The book that inspired Charley and Ewan’s Long Way Round & Long Way Down, which in turn inspired a new generation of adventure riders and armchair adventurers alike, is the go to read for motorcycle travel enthusiasts. Whether you are just getting into motorcycling or you are a seasoned motorcycle travel vet, Ted Simon’s Jupiter’s Travel is a must read.
Ted was born in 1931 in Germany and raised in London, England. Ted started a journalism career with the Continental Daily Mail in Paris, writing articles and eventually switching to novels. In late 1973 Ted began a journey around the world on a 500cc Triumph Tiger 100, which lasted four years, riding over 78,000 miles through 54 diverse countries. During his travels he wrote for The Sunday Times, a UK newspaper, but it was the book that detailed his entire trip called Jupiter’s Travels that has inspired motorcycle wonderers around the world.
To this day Ted remains an active member of the ADV motorcycling community and you can still see him at events and gatherings sharing his experiences.
First published in 1978, the book continues to fly off the shelves nearly 40 years after its original release. The book is as much of an insight into the world we live in as it is a motorcycle travel book. When Ted departed on his journey, he knew next to nothing about motorcycles and did not even have a motorcycle licenses when he decided on his mode of transportation. Rider’s will take away many life lessons from the book, and may come to realize that all the expensive gear we believe we need today in order to complete a few weeks on the road is far from necessary.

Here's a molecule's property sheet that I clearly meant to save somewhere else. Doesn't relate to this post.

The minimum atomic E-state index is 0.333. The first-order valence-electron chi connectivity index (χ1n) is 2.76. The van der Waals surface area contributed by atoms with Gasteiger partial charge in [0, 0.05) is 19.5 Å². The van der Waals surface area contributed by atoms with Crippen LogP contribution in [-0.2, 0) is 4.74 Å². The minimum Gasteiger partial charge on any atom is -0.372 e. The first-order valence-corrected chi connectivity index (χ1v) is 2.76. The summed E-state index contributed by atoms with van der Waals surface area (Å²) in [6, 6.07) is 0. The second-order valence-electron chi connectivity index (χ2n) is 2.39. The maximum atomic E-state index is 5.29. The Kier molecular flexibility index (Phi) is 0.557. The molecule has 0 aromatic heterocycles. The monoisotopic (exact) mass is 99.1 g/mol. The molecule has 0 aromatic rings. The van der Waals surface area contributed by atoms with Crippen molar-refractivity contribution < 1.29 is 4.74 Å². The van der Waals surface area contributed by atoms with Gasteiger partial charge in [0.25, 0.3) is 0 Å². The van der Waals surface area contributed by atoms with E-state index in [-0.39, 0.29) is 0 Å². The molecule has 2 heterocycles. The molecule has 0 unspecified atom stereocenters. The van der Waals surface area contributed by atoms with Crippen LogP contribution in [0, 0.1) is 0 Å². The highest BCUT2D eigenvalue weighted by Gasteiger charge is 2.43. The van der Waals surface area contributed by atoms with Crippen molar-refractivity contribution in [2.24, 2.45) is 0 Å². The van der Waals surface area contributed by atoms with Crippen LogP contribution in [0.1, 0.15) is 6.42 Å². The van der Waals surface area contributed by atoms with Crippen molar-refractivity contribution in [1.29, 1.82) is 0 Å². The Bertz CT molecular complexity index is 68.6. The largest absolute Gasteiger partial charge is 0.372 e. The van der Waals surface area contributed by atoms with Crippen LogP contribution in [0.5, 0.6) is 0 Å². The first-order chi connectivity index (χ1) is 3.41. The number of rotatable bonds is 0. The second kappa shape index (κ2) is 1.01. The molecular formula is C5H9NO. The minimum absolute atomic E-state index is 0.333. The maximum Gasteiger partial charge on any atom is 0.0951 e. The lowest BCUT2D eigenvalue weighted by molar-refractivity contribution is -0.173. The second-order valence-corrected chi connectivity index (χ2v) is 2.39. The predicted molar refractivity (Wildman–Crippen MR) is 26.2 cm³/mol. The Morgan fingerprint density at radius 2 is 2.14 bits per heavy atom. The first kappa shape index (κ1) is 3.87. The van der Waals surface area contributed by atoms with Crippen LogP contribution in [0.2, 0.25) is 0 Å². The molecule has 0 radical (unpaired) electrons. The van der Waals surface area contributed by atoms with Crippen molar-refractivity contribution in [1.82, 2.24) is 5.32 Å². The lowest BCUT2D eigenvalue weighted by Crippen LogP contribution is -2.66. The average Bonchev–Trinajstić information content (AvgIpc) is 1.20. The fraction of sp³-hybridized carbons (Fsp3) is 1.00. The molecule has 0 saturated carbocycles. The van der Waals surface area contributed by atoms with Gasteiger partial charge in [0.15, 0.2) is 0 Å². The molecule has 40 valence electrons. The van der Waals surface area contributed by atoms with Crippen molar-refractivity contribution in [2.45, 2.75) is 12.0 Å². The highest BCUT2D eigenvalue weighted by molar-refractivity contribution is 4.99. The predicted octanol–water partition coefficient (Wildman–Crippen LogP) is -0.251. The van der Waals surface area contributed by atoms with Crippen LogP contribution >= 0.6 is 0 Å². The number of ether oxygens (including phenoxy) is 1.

Ted’s story clearly depicts the challenges and uniqueness of travelling on a motorcycle. His original journey was completed with very little gear and it can be hard to imagine given the state of today’s ADV motorcycle market and growing technology. Ted dives into tough subjects such as poverty, religion, politics and the diversity of cultures around the world. At times the trip pushes Ted Simon physically and mentally to his limits, experiencing great highs and lows, and reveals the true life of a solo world traveler.
In 2001, at the young age of 69, Ted Simon bravely decides to retrace his trails and complete his trip again; this time taking two and a half years covering 59,000 miles and 48 countries. The book reflects heavily on the changes our global community has undergone over the nearly 30 years between trips. Unfortunately, Ted discovers the poverty that he encountered has worsened, and the political state of many countries is still struggling. The book is a little depressing at times and is not as engaging as the original, but it’s still worth a read and may inspire you to take a similar journey, retracing your steps of that trip you took when you were young and have so many found memories of.
Jupiter’s Travels may induce feelings of quitting your well-paying job, selling your home and all of your possessions and becoming a Gypsy.
Ted Simon’s other books include:
- Riding High: The Stories that Jupiter’s Travels Didn’t Tell
- Rolling Through the Isles: A Journey Back Down the Roads That Led to Jupiter
- Jupiter’s Travels in Camera: The photographic record of Ted Simon’s celebrated round-the-world motorcycle journey
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